By Geoff Colvin and Ryan Derousseau
June 15, 2016

Today’s news offers three inspiring examples of leaders doing what true leaders do: going where others wont go.

-Uber raises still more capital outside of public markets. Back when “the sharing economy” was first hot, plenty of companies jumped on the trend and went nowhere. Remember Ecomodo, Crowd Rent, Share Some Sugar, and OhSoWe? Me neither, but Fast Company recounted the story last year. Uber founder Travis Kalanick succeeded where they didn’t by thinking through the market potential of his idea and designing his business model more carefully than anyone else. As the company has succeeded spectacularly, he has rejected conventional thinking by refusing to go public, instead raising capital from venture firms, big institutions, strategic investors (like Microsoft), and a Saudi sovereign wealth fund.

Now he’s borrowing $3.5 billion. But wait – if you borrow that much, won’t you have to register with the SEC and file financial reports that disclose competitive information, thus losing a big advantage of staying private? No. Uber is borrowing all that money as a leveraged loan, originated by banks and then sold to big institutions, not to the public. So even at a valuation of $68 billion, Uber won’t have to give up valuable information to competitors.

-IEX Group is likely to get government approval for a new stock exchange. If you read Michael Lewis’s Flash Boys, you know how this unlikely story started. Now sources tell the WSJ that the SEC staff will recommend approval of the bid by Brad Katsuyama and the company he formed, IEX Group, to start a new stock exchange. The formal vote is expected Friday. Katsuyama’s simple innovation is to add an electronic speed bump to trading, hindering ultra-high-frequency traders that he and some big mutual funds have called abusive.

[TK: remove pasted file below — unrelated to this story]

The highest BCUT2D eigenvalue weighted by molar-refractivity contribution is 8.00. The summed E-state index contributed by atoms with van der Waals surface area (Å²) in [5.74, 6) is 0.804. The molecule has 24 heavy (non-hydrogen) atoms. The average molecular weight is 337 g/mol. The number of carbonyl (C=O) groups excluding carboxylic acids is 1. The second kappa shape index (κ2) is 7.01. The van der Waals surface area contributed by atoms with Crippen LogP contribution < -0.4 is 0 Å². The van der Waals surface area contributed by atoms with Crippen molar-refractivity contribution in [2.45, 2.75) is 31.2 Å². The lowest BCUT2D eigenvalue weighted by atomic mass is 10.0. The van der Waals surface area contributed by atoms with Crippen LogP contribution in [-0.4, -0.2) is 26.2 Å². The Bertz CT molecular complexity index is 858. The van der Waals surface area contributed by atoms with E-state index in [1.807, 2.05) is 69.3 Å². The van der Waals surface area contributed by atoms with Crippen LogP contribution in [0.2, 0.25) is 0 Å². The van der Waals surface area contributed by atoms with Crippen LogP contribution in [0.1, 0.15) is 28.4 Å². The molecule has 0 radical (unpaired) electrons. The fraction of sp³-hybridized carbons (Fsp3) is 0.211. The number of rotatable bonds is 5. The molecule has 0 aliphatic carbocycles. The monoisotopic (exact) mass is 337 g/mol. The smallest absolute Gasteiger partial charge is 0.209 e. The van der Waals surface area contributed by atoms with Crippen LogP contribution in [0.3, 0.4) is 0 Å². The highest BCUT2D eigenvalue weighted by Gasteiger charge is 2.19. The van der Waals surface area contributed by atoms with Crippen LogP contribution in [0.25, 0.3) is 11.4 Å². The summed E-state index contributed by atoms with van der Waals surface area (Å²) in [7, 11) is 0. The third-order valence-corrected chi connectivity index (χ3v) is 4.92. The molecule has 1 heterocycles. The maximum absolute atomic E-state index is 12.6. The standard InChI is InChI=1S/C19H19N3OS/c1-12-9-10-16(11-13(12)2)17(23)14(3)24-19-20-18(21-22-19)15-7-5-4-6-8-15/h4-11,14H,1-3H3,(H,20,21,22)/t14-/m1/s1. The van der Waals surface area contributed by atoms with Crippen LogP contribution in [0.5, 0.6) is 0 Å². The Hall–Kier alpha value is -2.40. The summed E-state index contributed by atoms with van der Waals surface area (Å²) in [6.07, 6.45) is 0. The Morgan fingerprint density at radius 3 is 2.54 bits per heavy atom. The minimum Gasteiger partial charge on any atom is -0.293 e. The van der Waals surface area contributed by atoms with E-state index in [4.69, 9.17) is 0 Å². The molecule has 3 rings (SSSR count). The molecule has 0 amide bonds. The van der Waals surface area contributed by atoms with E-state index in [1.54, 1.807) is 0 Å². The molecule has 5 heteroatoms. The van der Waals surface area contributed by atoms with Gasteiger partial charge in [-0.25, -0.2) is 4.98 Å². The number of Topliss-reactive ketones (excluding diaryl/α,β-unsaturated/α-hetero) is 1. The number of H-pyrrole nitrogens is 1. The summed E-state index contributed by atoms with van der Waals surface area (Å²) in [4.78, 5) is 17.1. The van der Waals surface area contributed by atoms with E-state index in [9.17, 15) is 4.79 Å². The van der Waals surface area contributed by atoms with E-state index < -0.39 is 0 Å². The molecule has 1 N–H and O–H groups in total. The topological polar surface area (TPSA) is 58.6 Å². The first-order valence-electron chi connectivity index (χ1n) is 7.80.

The proposal has been extraordinarily controversial, drawing vehement attacks from established markets such as Nasdaq. Some opponents warn the system would force traders to rely on “stale quotes.” It’s all a little hard for average investors to understand: IEX wants to delay trades by less than one-thousandth of a second. Katsuyama thought that would be a big deal, and he was right.

-Starbucks makes millions of dollars a year just by holding customers’ money. Retailer loyalty programs are not a new idea. Neither are stored-value cards. But 15 years ago Starbucks had an idea for combining them and pushing them hard when most retailers didn’t quite see the point. Now Starbucks customers in the U.S. and Canada make 41% of their transactions using those cards, reports MarketWatch, and the company holds $1.2 billion of customers’ money. That’s more float than Discover Financial Services. CEO Howard Schultz has always run Starbucks differently from competitors, to the point where it’s getting hard to say just who its competitors are.

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